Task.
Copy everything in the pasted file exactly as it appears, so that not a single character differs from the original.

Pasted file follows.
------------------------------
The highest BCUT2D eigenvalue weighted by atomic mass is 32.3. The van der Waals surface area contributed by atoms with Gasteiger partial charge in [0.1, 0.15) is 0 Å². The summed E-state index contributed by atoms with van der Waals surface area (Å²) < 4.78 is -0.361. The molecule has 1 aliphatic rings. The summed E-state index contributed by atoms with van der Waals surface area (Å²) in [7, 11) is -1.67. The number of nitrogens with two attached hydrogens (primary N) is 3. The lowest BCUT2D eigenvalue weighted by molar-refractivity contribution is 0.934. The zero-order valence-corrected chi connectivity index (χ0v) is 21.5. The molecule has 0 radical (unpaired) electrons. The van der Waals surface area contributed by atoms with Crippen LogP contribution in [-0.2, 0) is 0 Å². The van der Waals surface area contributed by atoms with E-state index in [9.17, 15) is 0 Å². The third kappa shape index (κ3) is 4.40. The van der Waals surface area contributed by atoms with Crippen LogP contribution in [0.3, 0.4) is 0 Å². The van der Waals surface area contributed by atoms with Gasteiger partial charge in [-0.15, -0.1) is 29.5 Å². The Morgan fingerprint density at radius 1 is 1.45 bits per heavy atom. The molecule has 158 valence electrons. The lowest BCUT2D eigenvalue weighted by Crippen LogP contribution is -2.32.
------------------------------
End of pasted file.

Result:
The highest BCUT2D eigenvalue weighted by atomic mass is 32.3. The van der Waals surface area contributed by atoms with Gasteiger partial charge in [0.1, 0.15) is 0 Å². The summed E-state index contributed by atoms with van der Waals surface area (Å²) < 4.78 is -0.361. The molecule has 1 aliphatic rings. The summed E-state index contributed by atoms with van der Waals surface area (Å²) in [7, 11) is -1.67. The number of nitrogens with two attached hydrogens (primary N) is 3. The lowest BCUT2D eigenvalue weighted by molar-refractivity contribution is 0.934. The zero-order valence-corrected chi connectivity index (χ0v) is 21.5. The molecule has 0 radical (unpaired) electrons. The van der Waals surface area contributed by atoms with Crippen LogP contribution in [-0.2, 0) is 0 Å². The van der Waals surface area contributed by atoms with E-state index in [9.17, 15) is 0 Å². The third kappa shape index (κ3) is 4.40. The van der Waals surface area contributed by atoms with Crippen LogP contribution in [0.3, 0.4) is 0 Å². The van der Waals surface area contributed by atoms with Gasteiger partial charge in [-0.15, -0.1) is 29.5 Å². The Morgan fingerprint density at radius 1 is 1.45 bits per heavy atom. The molecule has 158 valence electrons. The lowest BCUT2D eigenvalue weighted by Crippen LogP contribution is -2.32.